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by Jan D'Arcy

It was August 1988. My son Tyler had been diagnosed with a chiasmic glioma. The brain tumor was not cancerous, but it had done horrific damage. Tyler was completely blind in his left eye and had very little sight left in his right eye. We went through multiple doctor’s appointments, tests, 6 weeks of radiation and still the tumor seemed to be growing. I was a single Mom, completely immersed in his care, taking care of my four other children and running a communications consulting business. I had published a small book and an audio cassette album. I was writing another book, but it definitely was not getting any attention. I heard about Hedgebrook but was reluctant to apply. I didn’t have anyone to stay with Tyler 24/7. I also thought there must be some catch about the offer of a free writing “vacation.”

When I heard that Children’s Hospital Camp Goodtimes had doctors, nurses and trained volunteers to oversee the children, I signed Tyler up for a week. I sent in my application to Hedgebrook and was amazed to receive notice that I was selected to go for the same week.

After waving goodbye to my son, I drove to a ferry and followed Nancy’s explicit directions to Whidbey Island. There was no one I could talk to about their experience and what to expect.

I’m embarrassed to say that I brought along a sleeping bag, a pillow and primitive camping gear. When I drove up to the gate at Hedgebrook, Nancy was waiting for me. She told me to keep going up the road and she’d follow me.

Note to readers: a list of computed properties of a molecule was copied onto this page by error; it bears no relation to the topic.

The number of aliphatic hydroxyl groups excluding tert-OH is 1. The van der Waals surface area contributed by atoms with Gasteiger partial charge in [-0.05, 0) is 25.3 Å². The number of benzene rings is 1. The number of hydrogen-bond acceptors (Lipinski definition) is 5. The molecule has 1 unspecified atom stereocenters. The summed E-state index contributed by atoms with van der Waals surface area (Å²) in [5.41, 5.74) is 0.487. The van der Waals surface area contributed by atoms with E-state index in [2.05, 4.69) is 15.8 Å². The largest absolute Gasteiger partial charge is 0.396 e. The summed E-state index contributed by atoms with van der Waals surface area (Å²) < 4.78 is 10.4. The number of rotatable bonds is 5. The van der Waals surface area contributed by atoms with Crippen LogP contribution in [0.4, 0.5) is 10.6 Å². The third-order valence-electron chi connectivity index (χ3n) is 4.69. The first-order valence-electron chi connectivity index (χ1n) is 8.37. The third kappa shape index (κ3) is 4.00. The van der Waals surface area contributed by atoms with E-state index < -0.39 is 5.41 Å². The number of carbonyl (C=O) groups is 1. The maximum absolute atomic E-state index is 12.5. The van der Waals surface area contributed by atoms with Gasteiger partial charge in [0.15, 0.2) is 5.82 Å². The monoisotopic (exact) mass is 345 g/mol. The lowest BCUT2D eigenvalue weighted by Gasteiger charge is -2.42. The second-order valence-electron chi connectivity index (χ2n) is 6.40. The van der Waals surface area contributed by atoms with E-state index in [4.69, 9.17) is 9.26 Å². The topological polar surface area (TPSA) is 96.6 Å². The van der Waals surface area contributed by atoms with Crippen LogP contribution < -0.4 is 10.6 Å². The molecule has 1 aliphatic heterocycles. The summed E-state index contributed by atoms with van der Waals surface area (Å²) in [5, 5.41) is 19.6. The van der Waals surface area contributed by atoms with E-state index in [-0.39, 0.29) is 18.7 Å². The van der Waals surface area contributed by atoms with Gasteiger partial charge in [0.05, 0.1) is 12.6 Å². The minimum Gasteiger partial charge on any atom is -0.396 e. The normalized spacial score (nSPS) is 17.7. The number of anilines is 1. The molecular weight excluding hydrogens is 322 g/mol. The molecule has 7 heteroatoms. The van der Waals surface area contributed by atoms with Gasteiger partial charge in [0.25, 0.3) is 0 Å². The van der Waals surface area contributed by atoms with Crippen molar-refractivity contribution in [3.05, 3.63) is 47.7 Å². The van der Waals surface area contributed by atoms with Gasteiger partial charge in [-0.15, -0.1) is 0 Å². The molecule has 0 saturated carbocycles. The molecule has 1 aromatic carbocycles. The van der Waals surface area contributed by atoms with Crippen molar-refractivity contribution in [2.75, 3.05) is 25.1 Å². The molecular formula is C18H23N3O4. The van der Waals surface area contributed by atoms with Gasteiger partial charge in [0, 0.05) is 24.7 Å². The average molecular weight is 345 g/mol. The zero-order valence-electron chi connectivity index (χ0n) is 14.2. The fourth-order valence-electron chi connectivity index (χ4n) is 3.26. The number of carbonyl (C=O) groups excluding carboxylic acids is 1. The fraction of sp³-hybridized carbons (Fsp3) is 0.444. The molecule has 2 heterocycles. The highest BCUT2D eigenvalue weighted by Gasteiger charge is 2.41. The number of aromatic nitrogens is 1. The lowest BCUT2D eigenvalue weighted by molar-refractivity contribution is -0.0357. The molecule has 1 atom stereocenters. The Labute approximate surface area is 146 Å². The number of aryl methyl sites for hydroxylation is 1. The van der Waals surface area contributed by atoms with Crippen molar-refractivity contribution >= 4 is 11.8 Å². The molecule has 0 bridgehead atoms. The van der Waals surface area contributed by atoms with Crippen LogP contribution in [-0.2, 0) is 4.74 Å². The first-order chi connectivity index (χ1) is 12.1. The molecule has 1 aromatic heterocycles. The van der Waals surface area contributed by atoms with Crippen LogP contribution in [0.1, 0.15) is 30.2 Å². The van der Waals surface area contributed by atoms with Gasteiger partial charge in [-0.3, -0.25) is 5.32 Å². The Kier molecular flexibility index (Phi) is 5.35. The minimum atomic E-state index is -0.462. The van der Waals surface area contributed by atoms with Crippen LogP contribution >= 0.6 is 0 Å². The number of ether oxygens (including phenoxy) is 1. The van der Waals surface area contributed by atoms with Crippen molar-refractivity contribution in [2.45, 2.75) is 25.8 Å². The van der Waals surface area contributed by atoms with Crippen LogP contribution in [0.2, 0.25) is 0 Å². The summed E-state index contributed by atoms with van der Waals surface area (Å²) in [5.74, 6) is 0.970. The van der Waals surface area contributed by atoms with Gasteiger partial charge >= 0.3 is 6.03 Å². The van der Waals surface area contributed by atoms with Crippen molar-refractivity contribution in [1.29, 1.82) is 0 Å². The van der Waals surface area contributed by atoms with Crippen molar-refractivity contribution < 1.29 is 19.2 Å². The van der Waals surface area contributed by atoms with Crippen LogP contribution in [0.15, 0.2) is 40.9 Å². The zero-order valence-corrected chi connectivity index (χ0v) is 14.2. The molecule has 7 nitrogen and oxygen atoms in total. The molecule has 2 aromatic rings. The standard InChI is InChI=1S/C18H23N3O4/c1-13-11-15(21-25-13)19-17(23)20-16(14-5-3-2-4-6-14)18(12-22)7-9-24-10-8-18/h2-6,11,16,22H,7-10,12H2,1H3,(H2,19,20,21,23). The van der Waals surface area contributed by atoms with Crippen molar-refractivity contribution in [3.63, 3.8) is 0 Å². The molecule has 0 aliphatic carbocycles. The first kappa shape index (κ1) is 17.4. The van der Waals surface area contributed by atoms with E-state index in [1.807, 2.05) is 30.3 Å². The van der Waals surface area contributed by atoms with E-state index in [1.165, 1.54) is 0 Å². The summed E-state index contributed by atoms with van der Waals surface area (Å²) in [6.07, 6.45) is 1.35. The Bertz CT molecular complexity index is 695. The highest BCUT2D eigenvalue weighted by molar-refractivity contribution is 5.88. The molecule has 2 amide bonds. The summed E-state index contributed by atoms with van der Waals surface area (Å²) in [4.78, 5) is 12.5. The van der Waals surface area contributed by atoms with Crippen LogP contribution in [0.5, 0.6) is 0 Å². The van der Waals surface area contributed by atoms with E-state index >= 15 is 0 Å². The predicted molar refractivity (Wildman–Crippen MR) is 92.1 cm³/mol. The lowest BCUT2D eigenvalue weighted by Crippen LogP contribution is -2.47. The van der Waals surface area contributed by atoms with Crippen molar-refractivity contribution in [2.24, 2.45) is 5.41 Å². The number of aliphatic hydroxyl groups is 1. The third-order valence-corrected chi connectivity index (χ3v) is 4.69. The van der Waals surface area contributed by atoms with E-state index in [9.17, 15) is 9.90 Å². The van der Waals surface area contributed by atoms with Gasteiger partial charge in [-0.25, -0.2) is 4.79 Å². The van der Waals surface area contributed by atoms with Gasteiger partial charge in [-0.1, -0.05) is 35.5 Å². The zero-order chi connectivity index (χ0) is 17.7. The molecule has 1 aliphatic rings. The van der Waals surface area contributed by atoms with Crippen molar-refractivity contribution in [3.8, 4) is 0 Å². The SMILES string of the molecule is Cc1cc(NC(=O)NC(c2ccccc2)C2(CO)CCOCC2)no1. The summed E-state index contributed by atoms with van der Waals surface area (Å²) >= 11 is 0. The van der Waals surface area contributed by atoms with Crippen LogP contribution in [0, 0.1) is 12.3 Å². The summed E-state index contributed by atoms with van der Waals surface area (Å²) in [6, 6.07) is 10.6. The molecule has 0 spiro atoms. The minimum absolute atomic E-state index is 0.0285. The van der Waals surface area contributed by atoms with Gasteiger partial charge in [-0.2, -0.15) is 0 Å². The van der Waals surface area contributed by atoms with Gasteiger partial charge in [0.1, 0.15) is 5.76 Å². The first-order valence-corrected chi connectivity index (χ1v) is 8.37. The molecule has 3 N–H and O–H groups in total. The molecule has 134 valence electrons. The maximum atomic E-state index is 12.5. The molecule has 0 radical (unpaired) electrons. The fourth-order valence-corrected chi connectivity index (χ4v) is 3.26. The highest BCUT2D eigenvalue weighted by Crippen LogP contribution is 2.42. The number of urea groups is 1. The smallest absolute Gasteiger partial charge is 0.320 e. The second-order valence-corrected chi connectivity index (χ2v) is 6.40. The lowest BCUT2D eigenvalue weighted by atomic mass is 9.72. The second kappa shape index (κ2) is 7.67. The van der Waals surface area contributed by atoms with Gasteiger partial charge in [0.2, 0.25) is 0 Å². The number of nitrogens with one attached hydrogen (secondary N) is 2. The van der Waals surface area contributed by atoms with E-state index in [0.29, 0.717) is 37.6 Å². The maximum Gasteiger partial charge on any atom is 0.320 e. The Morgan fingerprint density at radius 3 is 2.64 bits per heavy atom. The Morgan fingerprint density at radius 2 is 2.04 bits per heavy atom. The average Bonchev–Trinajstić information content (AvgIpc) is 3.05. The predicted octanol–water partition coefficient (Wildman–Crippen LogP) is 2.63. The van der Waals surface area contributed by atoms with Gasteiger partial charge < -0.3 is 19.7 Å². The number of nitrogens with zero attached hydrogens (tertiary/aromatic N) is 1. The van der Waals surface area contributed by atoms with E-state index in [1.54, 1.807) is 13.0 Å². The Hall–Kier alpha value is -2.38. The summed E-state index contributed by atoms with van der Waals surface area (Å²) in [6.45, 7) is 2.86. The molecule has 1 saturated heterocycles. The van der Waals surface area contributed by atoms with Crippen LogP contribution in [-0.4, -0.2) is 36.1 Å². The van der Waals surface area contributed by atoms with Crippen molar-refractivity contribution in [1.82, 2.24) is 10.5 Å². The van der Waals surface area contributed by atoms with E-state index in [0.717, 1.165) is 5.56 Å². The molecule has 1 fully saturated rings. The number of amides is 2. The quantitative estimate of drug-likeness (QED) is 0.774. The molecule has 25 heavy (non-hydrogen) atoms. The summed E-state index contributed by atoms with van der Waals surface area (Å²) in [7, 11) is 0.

I came to a magical fairyland cottage in the middle of the woods. I waited for her to open the door, but she insisted on staying at a distance and watched while I carefully turned the knob and stepped inside. At once, I knew I didn’t need the sleeping bag or the camping equipment. It was very luxurious, down to the leather carrier for the wood – whose material I’d have coveted for a purse. I set up my stubby Mac computer and carried in two boxes of research. The first night I was so exhausted, I sunk into the comfy bed, covered myself with the down duvet and slept for 10 hours.

Nancy explained that I ‘d have my lunch delivered and then come to the farmhouse for dinner. What would I like to eat? I mentioned I liked veggies- beets, carrots, tomatoes- anything would be fine. The next day I saw her digging in the garden and realized she was digging the beets